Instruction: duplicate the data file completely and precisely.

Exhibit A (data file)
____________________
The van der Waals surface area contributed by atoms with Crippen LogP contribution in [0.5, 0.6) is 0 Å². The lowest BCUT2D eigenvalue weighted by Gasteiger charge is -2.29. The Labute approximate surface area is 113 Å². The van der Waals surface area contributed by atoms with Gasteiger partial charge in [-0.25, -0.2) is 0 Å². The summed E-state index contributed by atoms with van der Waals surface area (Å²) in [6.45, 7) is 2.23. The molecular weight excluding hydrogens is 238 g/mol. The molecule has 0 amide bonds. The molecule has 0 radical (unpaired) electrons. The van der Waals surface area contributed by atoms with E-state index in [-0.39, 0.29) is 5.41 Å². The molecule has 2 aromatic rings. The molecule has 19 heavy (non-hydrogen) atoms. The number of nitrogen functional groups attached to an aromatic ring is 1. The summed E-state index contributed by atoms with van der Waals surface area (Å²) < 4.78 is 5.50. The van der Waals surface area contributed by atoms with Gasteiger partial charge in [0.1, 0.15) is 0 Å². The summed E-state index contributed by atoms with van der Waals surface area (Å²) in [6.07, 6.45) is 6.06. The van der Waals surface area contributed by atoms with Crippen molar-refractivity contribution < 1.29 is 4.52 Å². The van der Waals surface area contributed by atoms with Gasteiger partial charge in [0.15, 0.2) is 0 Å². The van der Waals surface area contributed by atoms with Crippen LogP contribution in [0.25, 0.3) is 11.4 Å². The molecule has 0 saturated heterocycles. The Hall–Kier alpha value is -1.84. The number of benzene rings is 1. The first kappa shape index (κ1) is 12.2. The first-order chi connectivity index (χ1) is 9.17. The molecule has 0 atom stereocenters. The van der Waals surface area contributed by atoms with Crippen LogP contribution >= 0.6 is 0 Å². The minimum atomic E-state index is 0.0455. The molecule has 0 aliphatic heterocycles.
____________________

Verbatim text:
The van der Waals surface area contributed by atoms with Crippen LogP contribution in [0.5, 0.6) is 0 Å². The lowest BCUT2D eigenvalue weighted by Gasteiger charge is -2.29. The Labute approximate surface area is 113 Å². The van der Waals surface area contributed by atoms with Gasteiger partial charge in [-0.25, -0.2) is 0 Å². The summed E-state index contributed by atoms with van der Waals surface area (Å²) in [6.45, 7) is 2.23. The molecular weight excluding hydrogens is 238 g/mol. The molecule has 0 amide bonds. The molecule has 0 radical (unpaired) electrons. The van der Waals surface area contributed by atoms with E-state index in [-0.39, 0.29) is 5.41 Å². The molecule has 2 aromatic rings. The molecule has 19 heavy (non-hydrogen) atoms. The number of nitrogen functional groups attached to an aromatic ring is 1. The summed E-state index contributed by atoms with van der Waals surface area (Å²) < 4.78 is 5.50. The van der Waals surface area contributed by atoms with Gasteiger partial charge in [0.1, 0.15) is 0 Å². The summed E-state index contributed by atoms with van der Waals surface area (Å²) in [6.07, 6.45) is 6.06. The van der Waals surface area contributed by atoms with Crippen molar-refractivity contribution < 1.29 is 4.52 Å². The van der Waals surface area contributed by atoms with Gasteiger partial charge in [0.15, 0.2) is 0 Å². The van der Waals surface area contributed by atoms with Crippen LogP contribution in [0.25, 0.3) is 11.4 Å². The molecule has 0 saturated heterocycles. The Hall–Kier alpha value is -1.84. The number of benzene rings is 1. The first kappa shape index (κ1) is 12.2. The first-order chi connectivity index (χ1) is 9.17. The molecule has 0 atom stereocenters. The van der Waals surface area contributed by atoms with Crippen LogP contribution >= 0.6 is 0 Å². The minimum atomic E-state index is 0.0455. The molecule has 0 aliphatic heterocycles.